Jamie Dimon warns that it’s the most dangerous time in decades. In addition to geopolitical concerns, he was looking at the country’s mounting 33½ trillion dollars debt. It’s the largest peacetime fiscal deficit ever. And it’s a cause for concern. I’m just curious, why wasn’t he concerned in June when it was 31 and change? Something has happened where we’ve gone beyond a number, and maybe it’s the rate of accumulation, maybe it’s the rate of change, or maybe it’s just the fact that in real time you’re getting evidence that the bond market is saying no—not only no, but hell no. And that’s when you have a failed auction, that’s what is communicated. It’s not working anymore. It’s not on terms that are sufficient for us anymore.

Kevin: So “I’ll gladly pay you Tuesday for money that you give me today”—that doesn’t work anymore. But let’s go back to what goes up when geopolitical tension goes up. It’s usually gold. It’s usually the value of the dollar. And I’m wondering also if it’s not going to be oil and energy. If you think of those three things, and Morgan just gave us our briefing before we came in here, and he just went back and he said, look at 1973. Oil up 280% in 17 weeks during the embargo. ’79, of course that was when the Iranian hostage crisis occurred. Oil was up 42% in 22 weeks. 1990, the Iraqi war, up 93% in 10 weeks. Iraq too, in the early two thousands, it was up 50% in 16 weeks. When Ukraine occurred, oil went up 38% in a matter of, I think, three weeks. Hamas, it’s already up 5% in a matter of one week. So the question would be, what happens to energy here and does that have any influence on the dollar?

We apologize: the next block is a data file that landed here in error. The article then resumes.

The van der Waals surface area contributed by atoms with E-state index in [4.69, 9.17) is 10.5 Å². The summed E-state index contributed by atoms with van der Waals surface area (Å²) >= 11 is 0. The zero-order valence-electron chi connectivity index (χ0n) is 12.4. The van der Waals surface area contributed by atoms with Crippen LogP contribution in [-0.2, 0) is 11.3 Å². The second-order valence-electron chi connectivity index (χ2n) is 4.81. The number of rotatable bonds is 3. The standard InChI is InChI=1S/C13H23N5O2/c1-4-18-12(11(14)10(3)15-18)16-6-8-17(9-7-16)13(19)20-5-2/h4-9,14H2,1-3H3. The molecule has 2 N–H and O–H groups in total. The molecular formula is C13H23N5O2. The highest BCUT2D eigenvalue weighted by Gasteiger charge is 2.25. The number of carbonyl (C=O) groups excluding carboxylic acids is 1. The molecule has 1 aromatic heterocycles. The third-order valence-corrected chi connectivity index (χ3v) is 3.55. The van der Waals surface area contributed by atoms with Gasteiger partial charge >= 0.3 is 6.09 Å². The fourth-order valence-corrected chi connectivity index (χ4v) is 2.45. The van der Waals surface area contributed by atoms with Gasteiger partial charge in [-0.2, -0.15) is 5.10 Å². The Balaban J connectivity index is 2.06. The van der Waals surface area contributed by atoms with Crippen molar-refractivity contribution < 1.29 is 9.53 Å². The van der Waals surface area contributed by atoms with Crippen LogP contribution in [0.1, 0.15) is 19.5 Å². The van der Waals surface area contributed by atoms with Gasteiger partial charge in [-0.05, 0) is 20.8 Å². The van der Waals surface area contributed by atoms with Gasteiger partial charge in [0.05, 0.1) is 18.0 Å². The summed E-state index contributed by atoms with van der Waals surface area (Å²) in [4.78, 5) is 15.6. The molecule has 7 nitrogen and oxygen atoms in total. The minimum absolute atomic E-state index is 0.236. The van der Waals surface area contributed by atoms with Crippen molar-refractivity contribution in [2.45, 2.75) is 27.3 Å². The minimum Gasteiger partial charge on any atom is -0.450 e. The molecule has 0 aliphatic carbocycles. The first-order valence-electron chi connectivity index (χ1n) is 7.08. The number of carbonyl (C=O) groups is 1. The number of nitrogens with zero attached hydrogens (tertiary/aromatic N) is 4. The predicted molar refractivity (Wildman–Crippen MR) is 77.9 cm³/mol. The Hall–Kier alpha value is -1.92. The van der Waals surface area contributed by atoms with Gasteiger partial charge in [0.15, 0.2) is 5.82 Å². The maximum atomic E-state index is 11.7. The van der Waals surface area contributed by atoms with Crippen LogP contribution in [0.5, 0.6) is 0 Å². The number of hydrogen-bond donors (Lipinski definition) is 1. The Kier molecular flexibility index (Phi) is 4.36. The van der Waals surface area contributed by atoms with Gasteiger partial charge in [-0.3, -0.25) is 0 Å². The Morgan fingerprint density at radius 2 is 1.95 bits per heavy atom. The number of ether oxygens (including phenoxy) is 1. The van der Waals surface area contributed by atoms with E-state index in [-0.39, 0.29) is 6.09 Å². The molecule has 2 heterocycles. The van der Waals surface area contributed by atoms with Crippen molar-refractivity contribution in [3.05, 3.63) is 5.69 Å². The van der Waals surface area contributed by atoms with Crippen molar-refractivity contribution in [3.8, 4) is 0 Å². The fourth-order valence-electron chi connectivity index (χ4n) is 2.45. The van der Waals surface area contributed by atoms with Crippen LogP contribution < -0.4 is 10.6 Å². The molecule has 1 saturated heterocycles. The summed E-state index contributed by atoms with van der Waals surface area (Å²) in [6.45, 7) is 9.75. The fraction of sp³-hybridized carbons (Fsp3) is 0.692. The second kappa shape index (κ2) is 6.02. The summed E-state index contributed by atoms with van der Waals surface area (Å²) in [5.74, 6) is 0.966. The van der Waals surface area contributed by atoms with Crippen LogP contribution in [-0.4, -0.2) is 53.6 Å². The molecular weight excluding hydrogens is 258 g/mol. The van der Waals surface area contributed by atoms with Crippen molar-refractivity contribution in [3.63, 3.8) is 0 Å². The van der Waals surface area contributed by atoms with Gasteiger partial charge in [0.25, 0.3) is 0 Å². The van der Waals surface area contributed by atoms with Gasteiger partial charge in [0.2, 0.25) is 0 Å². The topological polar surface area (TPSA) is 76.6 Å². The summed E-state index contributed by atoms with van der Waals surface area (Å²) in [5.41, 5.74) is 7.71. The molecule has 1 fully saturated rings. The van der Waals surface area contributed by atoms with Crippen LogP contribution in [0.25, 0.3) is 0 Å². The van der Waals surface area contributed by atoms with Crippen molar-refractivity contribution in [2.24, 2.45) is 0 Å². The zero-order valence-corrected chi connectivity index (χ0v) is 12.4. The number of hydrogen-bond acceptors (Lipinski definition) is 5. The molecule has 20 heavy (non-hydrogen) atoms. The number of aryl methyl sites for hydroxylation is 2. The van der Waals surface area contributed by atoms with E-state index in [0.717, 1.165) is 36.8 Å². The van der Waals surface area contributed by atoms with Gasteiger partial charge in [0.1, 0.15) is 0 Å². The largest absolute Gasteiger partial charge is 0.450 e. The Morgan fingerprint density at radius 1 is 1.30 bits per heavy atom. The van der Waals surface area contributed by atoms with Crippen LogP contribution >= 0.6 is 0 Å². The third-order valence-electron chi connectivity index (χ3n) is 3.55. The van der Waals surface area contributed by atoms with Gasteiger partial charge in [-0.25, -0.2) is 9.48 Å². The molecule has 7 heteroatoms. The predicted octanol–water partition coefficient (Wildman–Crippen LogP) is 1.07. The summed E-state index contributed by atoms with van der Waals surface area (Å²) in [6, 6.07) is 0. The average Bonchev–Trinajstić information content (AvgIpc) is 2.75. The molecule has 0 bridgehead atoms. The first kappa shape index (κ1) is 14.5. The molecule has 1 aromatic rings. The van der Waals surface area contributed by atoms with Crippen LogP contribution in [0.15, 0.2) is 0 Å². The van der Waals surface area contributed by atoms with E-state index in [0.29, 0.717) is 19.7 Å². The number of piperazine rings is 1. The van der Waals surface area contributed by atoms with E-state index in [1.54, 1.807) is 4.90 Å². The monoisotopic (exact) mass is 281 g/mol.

David: Yeah, it’s an interesting connection. And just to bring balance to the negativity introduced on bonds, there is a reason to perhaps see strength in the dollar. Just as a thought experiment, consider this. The US energy sector has been transformative. We were net importers up until 2017. Now we are a net exporter and our terms of trade have improved, they’ve increased, and our currency gets some support from that. So while reciprocally tightening the screws on the importers of oil, so you think of China, Japan, South Korea, folks that don’t have energy self-sufficiency and must import, this has been a tough period of time for them. It’s actually been a very good time for us. Energy prices have risen since June, and the dollar has appreciated in the same timeframe. And I would extend the analysis beyond energy because there’s been other factors that have sort of boosted the dollar. I just point out the yen and the RMB are peering into a currency abyss, and that too has bolstered the dollar.